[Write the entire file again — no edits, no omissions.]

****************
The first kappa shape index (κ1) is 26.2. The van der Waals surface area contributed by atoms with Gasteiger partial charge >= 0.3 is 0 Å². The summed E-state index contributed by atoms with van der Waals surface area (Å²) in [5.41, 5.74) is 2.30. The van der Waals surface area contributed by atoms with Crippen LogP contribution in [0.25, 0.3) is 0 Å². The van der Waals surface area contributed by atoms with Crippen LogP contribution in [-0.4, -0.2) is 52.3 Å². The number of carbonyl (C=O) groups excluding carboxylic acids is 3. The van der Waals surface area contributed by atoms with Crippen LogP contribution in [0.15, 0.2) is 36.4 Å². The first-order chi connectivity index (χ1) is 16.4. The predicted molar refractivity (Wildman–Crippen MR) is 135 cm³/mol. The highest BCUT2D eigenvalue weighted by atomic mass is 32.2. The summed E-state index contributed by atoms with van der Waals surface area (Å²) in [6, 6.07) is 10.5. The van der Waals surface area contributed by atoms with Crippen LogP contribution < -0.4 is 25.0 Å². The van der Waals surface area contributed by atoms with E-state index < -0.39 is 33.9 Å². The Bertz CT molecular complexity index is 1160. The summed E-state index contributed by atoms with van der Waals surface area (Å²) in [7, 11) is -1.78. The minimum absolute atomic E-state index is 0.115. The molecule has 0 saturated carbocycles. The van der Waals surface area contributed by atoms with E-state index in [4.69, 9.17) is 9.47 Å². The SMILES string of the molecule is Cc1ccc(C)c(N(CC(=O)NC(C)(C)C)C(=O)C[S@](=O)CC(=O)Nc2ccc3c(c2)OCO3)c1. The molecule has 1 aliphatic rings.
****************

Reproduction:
The first kappa shape index (κ1) is 26.2. The van der Waals surface area contributed by atoms with Gasteiger partial charge >= 0.3 is 0 Å². The summed E-state index contributed by atoms with van der Waals surface area (Å²) in [5.41, 5.74) is 2.30. The van der Waals surface area contributed by atoms with Crippen LogP contribution in [0.25, 0.3) is 0 Å². The van der Waals surface area contributed by atoms with Crippen LogP contribution in [-0.4, -0.2) is 52.3 Å². The number of carbonyl (C=O) groups excluding carboxylic acids is 3. The van der Waals surface area contributed by atoms with Crippen LogP contribution in [0.15, 0.2) is 36.4 Å². The first-order chi connectivity index (χ1) is 16.4. The predicted molar refractivity (Wildman–Crippen MR) is 135 cm³/mol. The highest BCUT2D eigenvalue weighted by atomic mass is 32.2. The summed E-state index contributed by atoms with van der Waals surface area (Å²) in [6, 6.07) is 10.5. The van der Waals surface area contributed by atoms with Crippen LogP contribution < -0.4 is 25.0 Å². The van der Waals surface area contributed by atoms with E-state index < -0.39 is 33.9 Å². The Bertz CT molecular complexity index is 1160. The summed E-state index contributed by atoms with van der Waals surface area (Å²) in [7, 11) is -1.78. The minimum absolute atomic E-state index is 0.115. The molecule has 0 saturated carbocycles. The van der Waals surface area contributed by atoms with E-state index in [4.69, 9.17) is 9.47 Å². The SMILES string of the molecule is Cc1ccc(C)c(N(CC(=O)NC(C)(C)C)C(=O)C[S@](=O)CC(=O)Nc2ccc3c(c2)OCO3)c1. The molecule has 1 aliphatic rings.